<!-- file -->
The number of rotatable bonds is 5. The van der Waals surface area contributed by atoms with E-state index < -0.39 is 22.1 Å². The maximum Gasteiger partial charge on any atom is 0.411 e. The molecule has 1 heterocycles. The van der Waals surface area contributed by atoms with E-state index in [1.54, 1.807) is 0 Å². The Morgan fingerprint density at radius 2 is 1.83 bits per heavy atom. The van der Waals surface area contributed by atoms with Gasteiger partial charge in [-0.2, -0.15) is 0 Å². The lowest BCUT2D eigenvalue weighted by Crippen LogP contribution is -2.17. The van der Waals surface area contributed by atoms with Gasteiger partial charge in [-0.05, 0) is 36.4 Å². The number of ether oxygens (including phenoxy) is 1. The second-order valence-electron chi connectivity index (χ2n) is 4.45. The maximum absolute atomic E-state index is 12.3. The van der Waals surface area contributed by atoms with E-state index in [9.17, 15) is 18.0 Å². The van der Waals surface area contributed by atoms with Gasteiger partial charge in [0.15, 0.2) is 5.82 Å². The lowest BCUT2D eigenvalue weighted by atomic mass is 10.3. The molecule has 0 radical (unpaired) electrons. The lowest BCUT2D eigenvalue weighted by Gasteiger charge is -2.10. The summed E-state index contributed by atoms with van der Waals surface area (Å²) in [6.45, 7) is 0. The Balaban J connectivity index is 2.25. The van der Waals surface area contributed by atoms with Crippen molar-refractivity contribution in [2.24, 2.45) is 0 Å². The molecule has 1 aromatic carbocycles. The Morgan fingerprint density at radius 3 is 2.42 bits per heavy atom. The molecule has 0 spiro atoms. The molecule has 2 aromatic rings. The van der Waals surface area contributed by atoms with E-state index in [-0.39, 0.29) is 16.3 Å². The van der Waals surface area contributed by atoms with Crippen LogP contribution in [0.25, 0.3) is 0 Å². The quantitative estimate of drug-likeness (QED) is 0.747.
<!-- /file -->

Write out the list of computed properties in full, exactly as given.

The number of rotatable bonds is 5. The van der Waals surface area contributed by atoms with E-state index < -0.39 is 22.1 Å². The maximum Gasteiger partial charge on any atom is 0.411 e. The molecule has 1 heterocycles. The van der Waals surface area contributed by atoms with E-state index in [1.54, 1.807) is 0 Å². The Morgan fingerprint density at radius 2 is 1.83 bits per heavy atom. The van der Waals surface area contributed by atoms with Gasteiger partial charge in [-0.2, -0.15) is 0 Å². The lowest BCUT2D eigenvalue weighted by Crippen LogP contribution is -2.17. The van der Waals surface area contributed by atoms with Gasteiger partial charge in [-0.05, 0) is 36.4 Å². The number of ether oxygens (including phenoxy) is 1. The second-order valence-electron chi connectivity index (χ2n) is 4.45. The maximum absolute atomic E-state index is 12.3. The van der Waals surface area contributed by atoms with E-state index in [9.17, 15) is 18.0 Å². The van der Waals surface area contributed by atoms with Gasteiger partial charge in [0.15, 0.2) is 5.82 Å². The lowest BCUT2D eigenvalue weighted by atomic mass is 10.3. The molecule has 0 radical (unpaired) electrons. The lowest BCUT2D eigenvalue weighted by Gasteiger charge is -2.10. The summed E-state index contributed by atoms with van der Waals surface area (Å²) in [6.45, 7) is 0. The Balaban J connectivity index is 2.25. The van der Waals surface area contributed by atoms with Crippen molar-refractivity contribution in [2.24, 2.45) is 0 Å². The molecule has 1 aromatic carbocycles. The Morgan fingerprint density at radius 3 is 2.42 bits per heavy atom. The molecule has 0 spiro atoms. The molecule has 2 aromatic rings. The van der Waals surface area contributed by atoms with E-state index in [-0.39, 0.29) is 16.3 Å². The van der Waals surface area contributed by atoms with Crippen LogP contribution in [0.25, 0.3) is 0 Å². The quantitative estimate of drug-likeness (QED) is 0.747.